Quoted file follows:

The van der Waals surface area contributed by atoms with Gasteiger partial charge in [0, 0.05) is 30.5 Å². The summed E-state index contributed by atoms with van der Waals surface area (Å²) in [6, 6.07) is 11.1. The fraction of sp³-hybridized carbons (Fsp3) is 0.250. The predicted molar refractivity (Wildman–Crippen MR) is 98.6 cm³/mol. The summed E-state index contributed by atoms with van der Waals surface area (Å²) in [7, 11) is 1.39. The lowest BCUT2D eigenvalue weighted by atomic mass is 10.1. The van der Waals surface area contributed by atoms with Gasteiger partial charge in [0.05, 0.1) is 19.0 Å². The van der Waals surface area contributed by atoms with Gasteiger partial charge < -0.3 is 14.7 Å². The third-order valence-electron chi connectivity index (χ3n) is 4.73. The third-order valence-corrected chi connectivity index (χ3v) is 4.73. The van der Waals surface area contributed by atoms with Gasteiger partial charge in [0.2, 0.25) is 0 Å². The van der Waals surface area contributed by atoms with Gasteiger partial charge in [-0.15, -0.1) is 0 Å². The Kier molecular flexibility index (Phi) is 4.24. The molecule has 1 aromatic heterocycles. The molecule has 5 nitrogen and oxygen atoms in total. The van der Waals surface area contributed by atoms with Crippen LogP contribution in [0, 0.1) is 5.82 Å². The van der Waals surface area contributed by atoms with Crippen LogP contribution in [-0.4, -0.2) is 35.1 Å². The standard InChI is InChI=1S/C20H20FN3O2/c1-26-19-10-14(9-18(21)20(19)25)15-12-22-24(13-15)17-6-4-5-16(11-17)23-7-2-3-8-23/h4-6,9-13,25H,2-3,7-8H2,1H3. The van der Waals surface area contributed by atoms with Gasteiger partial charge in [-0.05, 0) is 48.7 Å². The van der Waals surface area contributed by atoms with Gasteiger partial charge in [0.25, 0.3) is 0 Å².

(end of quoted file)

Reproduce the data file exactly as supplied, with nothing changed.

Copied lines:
The van der Waals surface area contributed by atoms with Gasteiger partial charge in [0, 0.05) is 30.5 Å². The summed E-state index contributed by atoms with van der Waals surface area (Å²) in [6, 6.07) is 11.1. The fraction of sp³-hybridized carbons (Fsp3) is 0.250. The predicted molar refractivity (Wildman–Crippen MR) is 98.6 cm³/mol. The summed E-state index contributed by atoms with van der Waals surface area (Å²) in [7, 11) is 1.39. The lowest BCUT2D eigenvalue weighted by atomic mass is 10.1. The van der Waals surface area contributed by atoms with Gasteiger partial charge in [0.05, 0.1) is 19.0 Å². The van der Waals surface area contributed by atoms with Gasteiger partial charge < -0.3 is 14.7 Å². The third-order valence-electron chi connectivity index (χ3n) is 4.73. The third-order valence-corrected chi connectivity index (χ3v) is 4.73. The van der Waals surface area contributed by atoms with Gasteiger partial charge in [0.2, 0.25) is 0 Å². The van der Waals surface area contributed by atoms with Gasteiger partial charge in [-0.15, -0.1) is 0 Å². The Kier molecular flexibility index (Phi) is 4.24. The molecule has 1 aromatic heterocycles. The molecule has 5 nitrogen and oxygen atoms in total. The van der Waals surface area contributed by atoms with Crippen LogP contribution in [0, 0.1) is 5.82 Å². The van der Waals surface area contributed by atoms with Crippen LogP contribution in [-0.4, -0.2) is 35.1 Å². The standard InChI is InChI=1S/C20H20FN3O2/c1-26-19-10-14(9-18(21)20(19)25)15-12-22-24(13-15)17-6-4-5-16(11-17)23-7-2-3-8-23/h4-6,9-13,25H,2-3,7-8H2,1H3. The van der Waals surface area contributed by atoms with Gasteiger partial charge in [-0.05, 0) is 48.7 Å². The van der Waals surface area contributed by atoms with Gasteiger partial charge in [0.25, 0.3) is 0 Å².